Despite the setbacks, the team was in contention all the way up to the final game of the season for the final spot in the Western Conference playoffs. Even though Brooks took this team from nothing to something. It still wasn’t good enough to stay off the chopping block.

Now, there’s the argument that Brooks had long enough with a lot of talent to get more Finals appearances and even an NBA title. However, I’m not picking up what they’re putting down.

If anything Brooks deserved at least another year. He was the original guy that was the voice leading this group of young talent, and it was in the hardest conference in the association.

To be honest I think the real look into scrutiny should be at GM. Yes, GM Sam Presti is a bright mind at that position but there are some questionable moves that have put this team down this so-called path.

Let’s look at this team when they got to the NBA Finals. When they were in the Finals this team had Westbrook, Durant and James Harden (Yeah…you read that right). Now imagine, that team still together as a dynamic big three and even a big four if you factor in Ibaka. However, the GM took part in a three team trade that sent Harden to Houston and got Kevin Martin in return.

Yeah, let’s just say that didn’t pan out with Martin being an afterthought and leaving after just one year.

You could even look at the trade that let Jeff Green go and gave the team Kendrick Perkins. A deal that wrapped up so much money in Perkins, that it could have been used elsewhere (i.e. James Harden).

I know the coach is the figure-head of the team, and he will take the fall 9 times out of 10. In all honesty, it looks like there needs to be some changing elsewhere as well.

…But I guess that’s none of my business. (Enjoy Shaq and Charles Barkley’s take)

 

Bryan Price Drops Some Bombs

By Kaleb Page

April 24, 2015

The good old-fashioned coach tirade. It’s a work of art when done right.

Whether its Jim Mora shouting about the playoffs or Dennis Green yelling about losing after letting the Bears of the hook, the tirade when done right is something to behold.

However the one that came from Cincinnati Reds manager Bryan Price was far from that. Prior to Monday’s game against the Brewers, Price did his normal pregame presser. However, this day would be far from normal when it came to Price and the media.

In an article by Yahoo Sports, the actions of Price came as a surprise since the manager is known for being very respectful toward reporters.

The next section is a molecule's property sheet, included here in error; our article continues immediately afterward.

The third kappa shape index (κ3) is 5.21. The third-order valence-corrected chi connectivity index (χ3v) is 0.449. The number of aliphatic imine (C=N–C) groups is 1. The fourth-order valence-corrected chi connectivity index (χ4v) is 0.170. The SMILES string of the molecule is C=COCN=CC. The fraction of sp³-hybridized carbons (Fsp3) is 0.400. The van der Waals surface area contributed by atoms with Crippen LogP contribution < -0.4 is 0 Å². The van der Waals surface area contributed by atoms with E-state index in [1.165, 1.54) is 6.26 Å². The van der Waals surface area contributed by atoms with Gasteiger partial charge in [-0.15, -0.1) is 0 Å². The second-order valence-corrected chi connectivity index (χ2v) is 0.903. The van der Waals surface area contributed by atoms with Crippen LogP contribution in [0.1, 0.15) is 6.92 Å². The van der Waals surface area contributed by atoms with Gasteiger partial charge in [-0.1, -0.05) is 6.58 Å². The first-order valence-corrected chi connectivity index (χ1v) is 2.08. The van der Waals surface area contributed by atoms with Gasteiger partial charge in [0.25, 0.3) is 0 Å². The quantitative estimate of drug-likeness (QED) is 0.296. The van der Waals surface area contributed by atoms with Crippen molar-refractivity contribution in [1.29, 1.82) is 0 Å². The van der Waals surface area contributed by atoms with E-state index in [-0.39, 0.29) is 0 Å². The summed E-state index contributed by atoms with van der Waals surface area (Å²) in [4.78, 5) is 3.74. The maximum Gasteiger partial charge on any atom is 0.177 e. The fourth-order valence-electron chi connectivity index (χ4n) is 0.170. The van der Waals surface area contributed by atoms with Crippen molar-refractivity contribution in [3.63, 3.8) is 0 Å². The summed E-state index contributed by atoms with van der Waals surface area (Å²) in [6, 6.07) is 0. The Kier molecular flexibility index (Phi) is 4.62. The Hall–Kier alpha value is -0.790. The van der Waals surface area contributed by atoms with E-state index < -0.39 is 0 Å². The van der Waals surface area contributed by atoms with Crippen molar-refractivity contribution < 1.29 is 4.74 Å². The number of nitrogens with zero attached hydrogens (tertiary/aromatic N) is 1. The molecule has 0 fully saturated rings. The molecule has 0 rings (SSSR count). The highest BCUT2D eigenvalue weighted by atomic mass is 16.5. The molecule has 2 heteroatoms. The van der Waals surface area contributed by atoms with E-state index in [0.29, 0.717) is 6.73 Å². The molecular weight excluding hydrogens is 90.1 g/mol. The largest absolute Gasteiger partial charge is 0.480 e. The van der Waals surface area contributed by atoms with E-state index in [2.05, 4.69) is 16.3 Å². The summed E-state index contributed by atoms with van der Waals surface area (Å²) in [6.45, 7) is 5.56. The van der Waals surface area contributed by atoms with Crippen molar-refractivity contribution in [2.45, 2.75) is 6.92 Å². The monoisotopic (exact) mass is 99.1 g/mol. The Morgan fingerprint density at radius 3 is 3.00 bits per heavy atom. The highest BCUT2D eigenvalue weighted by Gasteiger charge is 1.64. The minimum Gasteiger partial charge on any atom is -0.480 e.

The tirade was targeted at a Cincinnati Enquirer report that released information on Devin Mesoraco being unavailable for the big national league central match-up with the rival St. Louis Cardinals prior to that series starting. It also had to deal with another report about a call-up to replace Mesoraco that Price was hoping to keep hidden.

When the reporter asked similar questions in that regard towards the health of the club, it set the fire into a blaze.

What resulted was a 5 minute and 34 second tirade with a good 77 uses of the ‘f-word’ sprinkled in there for good measure.

It was immediately hit with backlash, and it was deserved because there is no need for all of that. I understand that there will be times were managers and media clash, but to go this far is quite far.

Now granted he didn’t attack the reporter personally or get overly vulgar, but at the same time there is a higher standard that managers have to hold themselves too. It’s another thing too that baseball has more of a family vibe to it so something like this will draw the ire of more people than some other sports might.

Since the time has passed Price has made an apology and looks to move past the situation. I hope so because Price was a nice manager one that seemed unfazed by the pressures of the job.

Well this occasion proved that thought wrong, but hey you have all that scrutiny on you 24/7 and see if you don’t lose your cool. Let us not hold this one moment over his head forever.

In the words of Fox Sport’s Ken Rosenthal: “Price wasn’t the first to crack, and he won’t be the last.”

Hopefully this is just the case a rare flare up by a manager who is far from this embarrassing moment.

Until then, look for a parody version of Brian Price on an episode of South Park dropping some bombs…’f bombs’ that is.

Athletes take to social media over Ferguson Verdict

By Kaleb Page